During the pandemic, sleep was in short order for many people. In one survey, 56 percent of U.S. adults said they have experienced more sleep disturbances—ranging from problems falling or staying asleep to having disturbing dreams or nightmares—in the past year and a half. In fact, this has been so common, the phenomenon has been given a name—COVID-somnia.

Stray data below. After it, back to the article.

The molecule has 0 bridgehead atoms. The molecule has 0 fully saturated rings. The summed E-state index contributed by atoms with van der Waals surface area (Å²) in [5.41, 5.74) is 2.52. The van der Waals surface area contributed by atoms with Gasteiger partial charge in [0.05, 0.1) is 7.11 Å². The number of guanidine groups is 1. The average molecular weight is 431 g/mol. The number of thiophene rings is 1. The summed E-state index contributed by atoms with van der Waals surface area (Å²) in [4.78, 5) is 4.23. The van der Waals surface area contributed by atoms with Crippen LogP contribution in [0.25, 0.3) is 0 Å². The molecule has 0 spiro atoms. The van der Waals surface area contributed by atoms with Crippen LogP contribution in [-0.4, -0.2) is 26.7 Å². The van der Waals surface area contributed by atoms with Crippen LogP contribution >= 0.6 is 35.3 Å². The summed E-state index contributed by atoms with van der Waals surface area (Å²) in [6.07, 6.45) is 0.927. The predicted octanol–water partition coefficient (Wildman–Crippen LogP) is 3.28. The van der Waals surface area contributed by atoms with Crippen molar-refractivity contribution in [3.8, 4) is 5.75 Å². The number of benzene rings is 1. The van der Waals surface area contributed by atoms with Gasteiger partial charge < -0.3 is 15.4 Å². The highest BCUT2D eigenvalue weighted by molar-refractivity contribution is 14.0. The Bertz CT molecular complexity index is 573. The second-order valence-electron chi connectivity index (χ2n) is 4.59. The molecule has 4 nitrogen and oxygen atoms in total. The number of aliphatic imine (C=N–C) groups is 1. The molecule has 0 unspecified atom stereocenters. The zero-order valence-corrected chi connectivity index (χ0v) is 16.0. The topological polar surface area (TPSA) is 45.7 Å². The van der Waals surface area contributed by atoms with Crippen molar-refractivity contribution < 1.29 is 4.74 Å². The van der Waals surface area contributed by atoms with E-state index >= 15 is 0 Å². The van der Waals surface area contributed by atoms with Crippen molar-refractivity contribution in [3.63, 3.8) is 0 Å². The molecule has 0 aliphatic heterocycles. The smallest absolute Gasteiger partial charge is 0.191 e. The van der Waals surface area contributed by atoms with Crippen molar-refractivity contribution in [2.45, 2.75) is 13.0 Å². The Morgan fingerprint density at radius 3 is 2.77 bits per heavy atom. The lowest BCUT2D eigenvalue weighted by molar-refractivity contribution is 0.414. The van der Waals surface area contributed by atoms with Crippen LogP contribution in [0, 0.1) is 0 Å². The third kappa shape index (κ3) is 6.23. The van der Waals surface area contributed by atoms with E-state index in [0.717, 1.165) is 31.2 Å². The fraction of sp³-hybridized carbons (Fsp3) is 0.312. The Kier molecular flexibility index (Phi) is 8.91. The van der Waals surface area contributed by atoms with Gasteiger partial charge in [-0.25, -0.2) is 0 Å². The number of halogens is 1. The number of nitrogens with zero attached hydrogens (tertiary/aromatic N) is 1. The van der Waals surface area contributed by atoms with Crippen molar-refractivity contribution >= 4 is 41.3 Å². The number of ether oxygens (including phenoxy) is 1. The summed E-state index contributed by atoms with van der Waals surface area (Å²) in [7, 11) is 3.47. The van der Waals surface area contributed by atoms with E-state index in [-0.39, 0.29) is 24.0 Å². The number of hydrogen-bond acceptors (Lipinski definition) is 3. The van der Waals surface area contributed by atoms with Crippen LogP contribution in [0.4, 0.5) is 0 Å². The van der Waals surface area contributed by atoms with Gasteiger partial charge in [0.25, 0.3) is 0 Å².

Pandemic-related sleep issues haven’t discriminated. Young and old people alike report some sleep-related problem. Long term and post-acute care centers not only need to identify and address sleep disturbances in their residents but in their staff as well.
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